Now that the weather’s nice, people are breaking the rules far more flagrantly. Which can be stressful if you let it.
Early on in the pandemic I read a tweet about someone whose partner had died suddenly last year (unrelated to pandemics, if you can believe such a thing ever existed). And she said that in the weeks and months that followed, she moved through life in a daze, only to be frequently tutted or shouted at by strangers for doing things like standing in front of train doors when they opened or picking up her bags too slowly at the supermarket.
She told this story to illustrate the point that you don’t know what someone else is going through and that perhaps there is some legitimate reason or genuine mistake at play – rather than out and out malice. Kind of like that time I accidentally left my house without a mask and drowned in shame about it for a week, but anyone who saw me could have been like what an asshole.
I suppose the problem is that you can’t tell the difference between the innocent and the guilty just by looking at them, so you kind of have to let everyone slide if you’re hoping to practice compassion. Even those ones that you’re so certain are guilty.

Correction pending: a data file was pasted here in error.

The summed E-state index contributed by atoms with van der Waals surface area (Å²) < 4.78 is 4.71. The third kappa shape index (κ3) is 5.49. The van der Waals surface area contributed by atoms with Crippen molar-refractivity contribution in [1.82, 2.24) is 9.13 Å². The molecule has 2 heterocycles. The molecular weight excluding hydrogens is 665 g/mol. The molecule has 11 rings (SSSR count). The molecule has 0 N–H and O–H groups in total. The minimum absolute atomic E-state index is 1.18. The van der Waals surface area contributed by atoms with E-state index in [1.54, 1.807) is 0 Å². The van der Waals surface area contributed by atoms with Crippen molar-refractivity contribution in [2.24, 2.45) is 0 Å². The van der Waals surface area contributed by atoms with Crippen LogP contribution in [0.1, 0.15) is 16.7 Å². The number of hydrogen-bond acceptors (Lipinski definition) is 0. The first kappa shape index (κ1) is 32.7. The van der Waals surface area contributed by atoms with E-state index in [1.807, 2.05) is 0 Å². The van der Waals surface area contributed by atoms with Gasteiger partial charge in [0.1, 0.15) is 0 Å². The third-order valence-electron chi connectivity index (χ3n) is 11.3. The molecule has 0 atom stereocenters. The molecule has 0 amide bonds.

Like those big groups of people in the park. Or those people inviting others round to their houses. Or those scumbags we vote into national leadership.
But say you were right about their guilt, where would you draw the line? Would it be ok to hope they get caught? If they did, would it be ok to laugh at their misfortune? What about when someone you’re very sure is guilty gets the virus? Is it ok to indulge in the schadenfreude? Is it too far to hope for their death? What if they really deserve it? Does compassion leave any space for comeuppance?
And what use is innocence anyway, when so often it’s the guilty who win?
A version of this post was sent by email on the 4th October 2020 as part of Internet Care Package – a weekly memoir project in the form of a newsletter. It also includes links to the best things I’ve found on the internet each week and occasional updates on my theatremaking. This blog is a select archive of those emails. Subscribe to get them right in your inbox.